It can be done easily both by explicit expressions and by some logical sentences (in English) but is it necessary ?

    Comment by Daniel Shallom — Thursday, February 9, 2012 @ 10:18 | Reply

    • Since the conjugation operation was just defined, no a-priori knowledge about this operation is available and so every fact needs to be proved.

      Comment by dmitrybat — Thursday, February 9, 2012 @ 10:41 | Reply

  6. This is all very clear now. Thanks.

    Comment by Daniel Shallom — Friday, February 10, 2012 @ 11:18 | Reply

  7. I think It’s best to inform everyone of the correction in problem 9

    Comment by Daniel Shallom — Friday, February 10, 2012 @ 11:20 | Reply

  8. שלום,
    בשאלה 8 , מה הכוונה ב – ” איי גג ” ?
    תודה.

    Comment by אורן — Tuesday, February 14, 2012 @ 9:52 | Reply

    • \bar I means the closed segment, [-1,1].

      Comment by Anonymous — Tuesday, February 14, 2012 @ 10:00 | Reply

  9. האם בשאלה 8 הכוונה גם לפונקציה במשתנה אחד
    אשמח להבין מי עונה לי

    Comment by אורן — Tuesday, February 14, 2012 @ 10:22 | Reply

    • Of course: this segment is a subset of the real line, [-1,1]\subseteq\mathbb R.
      –Sergei.
      (The previous response was also mine 😉

      Comment by Anonymous — Tuesday, February 14, 2012 @ 10:52 | Reply

  10. I have a question about problem 3 (2) :” Show that division by a non-invertible number is impossible”
    Do we need to do it for the example we show or generally?

    (I think it should be just for the example because we only develop the tools to do it generally in the following sub-problems)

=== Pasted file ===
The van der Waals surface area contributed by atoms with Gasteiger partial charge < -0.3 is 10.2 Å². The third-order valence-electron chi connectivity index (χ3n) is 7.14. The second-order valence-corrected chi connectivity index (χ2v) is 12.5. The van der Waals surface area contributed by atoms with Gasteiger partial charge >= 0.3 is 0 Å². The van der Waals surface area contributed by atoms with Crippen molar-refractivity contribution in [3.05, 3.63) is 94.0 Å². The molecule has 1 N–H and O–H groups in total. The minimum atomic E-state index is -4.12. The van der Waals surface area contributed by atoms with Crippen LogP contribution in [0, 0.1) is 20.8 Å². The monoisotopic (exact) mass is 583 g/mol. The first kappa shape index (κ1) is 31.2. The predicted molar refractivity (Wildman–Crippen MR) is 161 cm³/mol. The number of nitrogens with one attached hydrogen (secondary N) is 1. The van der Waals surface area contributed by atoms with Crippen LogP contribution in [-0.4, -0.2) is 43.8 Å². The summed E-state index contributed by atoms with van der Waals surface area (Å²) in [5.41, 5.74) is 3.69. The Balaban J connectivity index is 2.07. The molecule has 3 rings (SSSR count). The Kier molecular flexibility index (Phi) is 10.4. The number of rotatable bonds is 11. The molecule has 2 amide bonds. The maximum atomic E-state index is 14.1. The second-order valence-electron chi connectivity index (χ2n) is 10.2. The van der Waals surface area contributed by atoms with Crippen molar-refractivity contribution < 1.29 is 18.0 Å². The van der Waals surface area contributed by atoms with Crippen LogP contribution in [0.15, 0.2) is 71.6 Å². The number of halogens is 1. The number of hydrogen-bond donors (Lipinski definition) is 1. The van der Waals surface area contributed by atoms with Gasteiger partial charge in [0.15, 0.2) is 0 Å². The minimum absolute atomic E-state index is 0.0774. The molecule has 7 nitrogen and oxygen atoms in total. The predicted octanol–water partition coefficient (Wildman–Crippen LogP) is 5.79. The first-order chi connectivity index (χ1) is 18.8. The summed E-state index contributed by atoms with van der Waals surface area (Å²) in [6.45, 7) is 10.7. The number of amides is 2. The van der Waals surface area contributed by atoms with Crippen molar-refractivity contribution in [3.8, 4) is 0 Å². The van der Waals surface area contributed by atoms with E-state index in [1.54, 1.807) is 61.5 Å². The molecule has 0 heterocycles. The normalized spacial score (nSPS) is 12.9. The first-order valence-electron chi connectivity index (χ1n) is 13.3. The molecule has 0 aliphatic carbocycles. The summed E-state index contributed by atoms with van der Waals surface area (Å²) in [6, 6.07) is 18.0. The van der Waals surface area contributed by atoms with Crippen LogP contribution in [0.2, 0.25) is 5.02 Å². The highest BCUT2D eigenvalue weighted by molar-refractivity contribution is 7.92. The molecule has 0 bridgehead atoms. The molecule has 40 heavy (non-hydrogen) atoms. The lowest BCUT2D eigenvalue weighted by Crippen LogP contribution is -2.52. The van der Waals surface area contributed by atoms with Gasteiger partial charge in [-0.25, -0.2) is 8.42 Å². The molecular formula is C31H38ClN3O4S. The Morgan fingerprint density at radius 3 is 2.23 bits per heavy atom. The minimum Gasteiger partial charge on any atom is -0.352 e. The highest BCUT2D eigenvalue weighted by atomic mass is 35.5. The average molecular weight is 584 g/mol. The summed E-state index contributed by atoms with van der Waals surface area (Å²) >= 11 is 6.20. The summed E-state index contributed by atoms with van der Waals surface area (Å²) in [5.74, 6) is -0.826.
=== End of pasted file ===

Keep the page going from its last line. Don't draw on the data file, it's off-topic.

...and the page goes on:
Comment by Daniel Shallom — Tuesday, February 14, 2012 @ 5:58 | Reply

    • The formulation is indeed awkward. Even if x is non-invertible, some numbers still can be divisible by x, e.g., ax 😉

      Comment by Sergei Yakovenko — Wednesday, February 15, 2012 @ 4:21 | Reply

  11. So should we just give an example of a non invertible z , and skip the second sentence :”Show that…” ?

    Comment by Daniel Shallom — Wednesday, February 15, 2012 @ 11:48 | Reply

    • Yes.

      Dima

      Comment by Anonymous — Monday, February 20, 2012 @ 2:39 | Reply

  12. Just making sure: in problem 3(7) you mean:”any number that is not zero”

    Comment by Daniel Shallom — Thursday, February 16, 2012 @ 9:55 | Reply

    • Obviously 😉 Daniel, your attention to the details is really very commendable! יישר כח

      Comment by Sergei Yakovenko — Thursday, February 16, 2012 @ 11:01 | Reply

  13. Still the remainder can be zero if a=5n, for example z=5+sqrt(5) has norm 20 and 20mod5=0

    Comment by Daniel Shallom — Thursday, February 16, 2012 @ 11:37 | Reply

    • I believe the correct formulation should be: “either 0 or \pm 1“. Sergei?

      Comment by dmitrybat — Friday, February 17, 2012 @ 4:17 | Reply

      • So the formulation of subsection 8 should also change , right?

        Comment by Daniel Shallom — Saturday, February 18, 2012 @ 11:30

      • No, (8) stays as is.

        Comment by dmitrybat — Monday, February 20, 2012 @ 2:48

      • Yes, thanks, Dima.

        Comment by Sergei Yakovenko — Monday, February 20, 2012 @ 4:06

  14. Another question: In problem 9(2) I assume we have to prove it by explicitly writing the arc length integral . The similarity shown in 9(1) is not enough (because similarity properties are not formally proven) . Is my assumption correct?